When people use Daniel as an example for how to live, they most often focus on the fact that he lived a principled life. Daniel refused to bow his knee to false idols and God delivered him. Daniel had firm principles, but he lived those principles with honor and wisdom toward others. Without honor and wisdom, principles can become a barrier to those around you instead of an invitation to a life of greatness.
Your gift will make a way for you. (Psa. 18:16; Dan. 1:19-20)
Honor, wisdom, and humility will advance you. (Dan. 2:13-16, 46-48)
There is so much more that we can learn from the life of Daniel. As a young man, he was taken into captivity by the evil empire of Babylon. He could have chosen to sulk and live in depression. He could have complained and despaired with the mindset that he was being held back from his God-given destiny. Instead, Daniel studied for three years to learn the language and culture of his captors until he was able to identify with, influence, and thrive in that wicked kingdom.
You can’t influence something you won’t connect with.
Your attitude will determine how others treat you. (Dan. 6:3)
Daniel eventually become known as a prophet of God who stood before an infamous, evil king, speaking with integrity, and serving that king faithfully with compassion (Dan. 4:19, 27). Daniel realized that God chose an evil king to rule (Dan. 1:2; 2:37-38; 4:25, 32; 5:19). He also chose to seek his favor instead of rejecting him. As he grew in favor with both God and man, he earned influence that changed the kings life and transformed his kingdom.
You can’t transform anyone you don’t have compassion for.
Loyalty will guard you. (Dan. 2:49)
He showed mercy to a king who deserved judgment; compassion for a king who was terribly wicked. When he did, God released favor on his life that caused him to be elevated to positions of authority and power. First, he was promoted to become the overseer all of the astrologers, psychics, magicians, and wise men. He was okay being misunderstood and associated with the wrong group as long as he maintained his ability to influence them for God. He decided to be friends with sinners and preserve their lives (Dan. 1:18, 24).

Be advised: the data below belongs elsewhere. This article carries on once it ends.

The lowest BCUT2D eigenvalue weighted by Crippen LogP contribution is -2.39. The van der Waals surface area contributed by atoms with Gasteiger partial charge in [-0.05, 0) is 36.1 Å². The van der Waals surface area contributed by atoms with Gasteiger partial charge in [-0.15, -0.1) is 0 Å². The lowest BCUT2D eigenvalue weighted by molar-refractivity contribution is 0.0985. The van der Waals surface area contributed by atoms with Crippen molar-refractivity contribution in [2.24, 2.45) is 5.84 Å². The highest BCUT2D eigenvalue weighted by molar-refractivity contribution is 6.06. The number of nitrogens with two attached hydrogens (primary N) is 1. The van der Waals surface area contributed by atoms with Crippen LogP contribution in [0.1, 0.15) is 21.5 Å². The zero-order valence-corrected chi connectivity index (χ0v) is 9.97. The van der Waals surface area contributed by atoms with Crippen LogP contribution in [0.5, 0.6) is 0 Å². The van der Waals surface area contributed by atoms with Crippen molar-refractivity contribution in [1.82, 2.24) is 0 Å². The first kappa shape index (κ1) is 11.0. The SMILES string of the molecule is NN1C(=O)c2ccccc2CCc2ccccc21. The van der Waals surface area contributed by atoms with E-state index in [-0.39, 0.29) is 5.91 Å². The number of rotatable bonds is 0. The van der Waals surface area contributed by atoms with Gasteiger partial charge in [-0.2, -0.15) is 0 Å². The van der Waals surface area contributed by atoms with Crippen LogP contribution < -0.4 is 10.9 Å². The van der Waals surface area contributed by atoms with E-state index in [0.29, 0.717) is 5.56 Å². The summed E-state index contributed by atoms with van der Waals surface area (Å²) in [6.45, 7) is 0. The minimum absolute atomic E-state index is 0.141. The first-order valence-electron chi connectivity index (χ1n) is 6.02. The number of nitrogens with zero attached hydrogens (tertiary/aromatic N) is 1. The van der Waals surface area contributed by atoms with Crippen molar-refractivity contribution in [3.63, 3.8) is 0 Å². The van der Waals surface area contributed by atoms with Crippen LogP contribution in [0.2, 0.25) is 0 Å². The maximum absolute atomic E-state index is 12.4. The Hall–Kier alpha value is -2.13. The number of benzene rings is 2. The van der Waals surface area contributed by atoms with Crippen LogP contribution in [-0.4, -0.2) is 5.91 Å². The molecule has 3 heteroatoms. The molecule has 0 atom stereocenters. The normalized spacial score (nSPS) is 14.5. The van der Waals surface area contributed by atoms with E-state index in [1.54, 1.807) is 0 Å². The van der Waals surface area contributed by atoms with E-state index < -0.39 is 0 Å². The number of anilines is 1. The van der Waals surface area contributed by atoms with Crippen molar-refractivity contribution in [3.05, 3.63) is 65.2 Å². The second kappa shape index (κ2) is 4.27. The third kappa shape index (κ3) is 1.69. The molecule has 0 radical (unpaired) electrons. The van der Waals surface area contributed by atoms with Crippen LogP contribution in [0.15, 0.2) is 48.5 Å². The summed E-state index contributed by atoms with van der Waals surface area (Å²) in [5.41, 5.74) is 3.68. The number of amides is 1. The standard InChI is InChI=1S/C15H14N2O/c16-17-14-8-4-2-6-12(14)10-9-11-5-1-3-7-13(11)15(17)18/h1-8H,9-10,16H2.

It’s better to make an impact than to make a statement.
Integrity will preserve you. (Psa. 25:21; Dan. 4:19; Dan. 4:27)
As Daniel faithfully served in the kingdom of Babylon, he continued to be promoted to positions of greater authority. He did not live a secluded life interpreting dreams and standing aloof from the affairs of the culture. God’s favor on his life promoted him to become a governor, and eventually third most powerful in the land. Just as Joseph did in Egypt, Daniel became a ruler in a wicked land. Also like Joseph, he ruled well and he ruled in the best interest of his kingdom and his king. If he hadn’t, he would not have continued to be placed in positions of trust and authority during the reign of a total of three kings.
If you don’t live with wisdom and honor, you won’t stand before kings, let alone influence them.
Faithfulness will hold you above reproach. (Dan. 6:4)
He remained faithful to God, to his friends, to his earthly kings, and to the people in the culture he was surrounded by. He lived with honor toward all, used his gifts to improve the lives of others, and showed compassion for those who didn’t know God. Daniel’s life is an excellent model for us all.
Jeremy Caris is the founder and president of Caris Ministries. Since he is called as a prophet and gifted as a teacher, much of his focus involves equipping believers to hear, know, and follow God in their own daily experience. He teaches the foundational truth of the Word with simple clarity, while revealing deep things of the spirit in practical ways. He has the unique ability to demystify the supernatural side of real relationship with a living God and make it an embraceable and accessible reality for all believers. Jeremy has been married to his best friend, Mandy Caris, for twenty years, and is the proud father of two boys.